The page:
“Love is as strong as death, and jealousy as Sheol.” A fine sentiment, but what does it mean?
Maybe it means that love is as inevitable as death. We’re all going to die; our last resting place in this creation is the grave. Perhaps Solomon says that love is inevitable in the way death is.
But is it? Many go through life longing for love, hoping for love, feeling brief stirrings of love and receiving brief affection in return, but then go to the grave without ever really knowing love. People grow up in loveless homes, stumble through a loveless childhood, reach a sexually promiscuous loveless adolescence, endure a loveless marriage followed by a loveless divorce, raise children they resent and who resent them in turn. Love as inevitable as death? That’s laughable.
Maybe Solomon means that love endures even after death.
But does it? For a time, we remember our mother, father, wife, child, friend after they die. For a time, we are so distraught that we refuse to continue business-as-usual. But sooner than we like to admit, memories fade, grief softens, and before long it can be difficult to conjure up the dead at all. We try to keep love alive by looking at photos, listening to recordings or watching home movies, but it becomes harder and harder to recall what it was like to be in their presence.
For a year, maybe two, we think of them every hour, every day. Then memory fades to every month, and sooner than we like to admit we hardly even miss them anymore. The world has gone on; death, which left a gash in the world, triumphs and we accommodate to its victory. We rebuke ourselves for letting love cool, but we can’t stop it.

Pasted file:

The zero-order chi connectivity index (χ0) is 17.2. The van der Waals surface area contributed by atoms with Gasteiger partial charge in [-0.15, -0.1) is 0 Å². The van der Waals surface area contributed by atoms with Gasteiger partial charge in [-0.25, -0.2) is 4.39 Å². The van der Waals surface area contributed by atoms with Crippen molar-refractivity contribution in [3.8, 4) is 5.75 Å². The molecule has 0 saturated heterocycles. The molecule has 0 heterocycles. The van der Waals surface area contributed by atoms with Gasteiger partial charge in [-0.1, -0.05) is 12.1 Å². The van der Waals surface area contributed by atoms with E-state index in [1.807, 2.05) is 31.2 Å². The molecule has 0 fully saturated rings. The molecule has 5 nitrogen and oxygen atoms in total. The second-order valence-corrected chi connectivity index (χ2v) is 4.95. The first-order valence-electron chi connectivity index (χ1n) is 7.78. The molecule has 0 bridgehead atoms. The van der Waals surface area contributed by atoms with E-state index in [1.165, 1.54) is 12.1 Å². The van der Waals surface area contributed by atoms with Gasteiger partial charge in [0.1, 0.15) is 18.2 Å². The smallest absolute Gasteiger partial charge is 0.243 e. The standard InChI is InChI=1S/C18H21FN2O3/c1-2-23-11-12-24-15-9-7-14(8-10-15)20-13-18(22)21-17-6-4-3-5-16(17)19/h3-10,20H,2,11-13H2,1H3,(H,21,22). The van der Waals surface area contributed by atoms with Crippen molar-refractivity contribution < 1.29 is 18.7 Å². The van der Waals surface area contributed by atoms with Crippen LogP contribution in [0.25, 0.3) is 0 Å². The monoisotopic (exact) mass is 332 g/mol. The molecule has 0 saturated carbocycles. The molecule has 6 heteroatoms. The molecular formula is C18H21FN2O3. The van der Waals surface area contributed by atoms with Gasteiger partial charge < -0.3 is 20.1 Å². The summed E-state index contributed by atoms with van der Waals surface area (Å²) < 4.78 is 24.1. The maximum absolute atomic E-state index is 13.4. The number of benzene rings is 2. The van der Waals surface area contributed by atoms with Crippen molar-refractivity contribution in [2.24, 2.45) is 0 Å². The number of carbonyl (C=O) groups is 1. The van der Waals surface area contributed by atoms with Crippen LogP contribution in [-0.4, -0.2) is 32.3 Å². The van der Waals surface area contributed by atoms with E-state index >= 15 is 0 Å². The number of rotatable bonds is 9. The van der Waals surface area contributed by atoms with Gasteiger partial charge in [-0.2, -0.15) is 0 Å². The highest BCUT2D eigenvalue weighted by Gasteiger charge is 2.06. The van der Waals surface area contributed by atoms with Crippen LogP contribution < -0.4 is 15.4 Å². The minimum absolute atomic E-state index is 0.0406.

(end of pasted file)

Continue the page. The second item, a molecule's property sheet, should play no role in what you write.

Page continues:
Love doesn’t seem to be strong enough to endure death. Death kills the ones we love, and then it kills memory too. Love endures forever? Gimme a break.
But what about the mighty flood of debt or unemployment? What about the overwhelming waters of unruly children, or the death of a child? What about the flood that comes after the revelation that a husband or wife has been unfaithful? What happens to love when all these flood in at the same time?
Most of our love is so weak that it doesn’t take “many waters” to quench. A little trickle will do – a few reproving glances, a few harsh words, a broken promise, the mere passage of time, the sheer fact of intimacy and familiarity – these are enough to quench the tiny flicker of our love.
Perhaps Solomon is talking about the potency of love, its relentlessness.
When death begins to crawl up our limbs, there’s nothing we can do to stop it. Death gets his grip on us, and we die. Death is the sickness that none of us will be able to shake. Perhaps love is like death in that sense: We can’t control desire, and cannot predict or fight off those attractions. Passion shoulders prudence, reason, morality, out of the way and takes possession of us, becomes obsessive. Love is like death is that both capture, ravish us, and leave us victims. That seems to be closer to the analogy Solomon has in mind: But is that a good thing? Is it a good thing for passion to so overwhelm us that we lose control, lose ourselves?
And besides, is most human love really like that? We read about such love, the great loves of literature and legend. But most of our loves are much more mundane, far more comfortable and comforting, far more rational and prudent. We domesticate our passions, and for us relentless passion is as much the stuff of horror movies as of romances.
However we understand Solomon’s claim, it doesn’t seem to be true, and we begin to wonder how this sentimental nonsense, this wishful thinking, ever get into the Bible. What were they thinking? What was Solomon thinking when he said it?
To be continued, if not answered…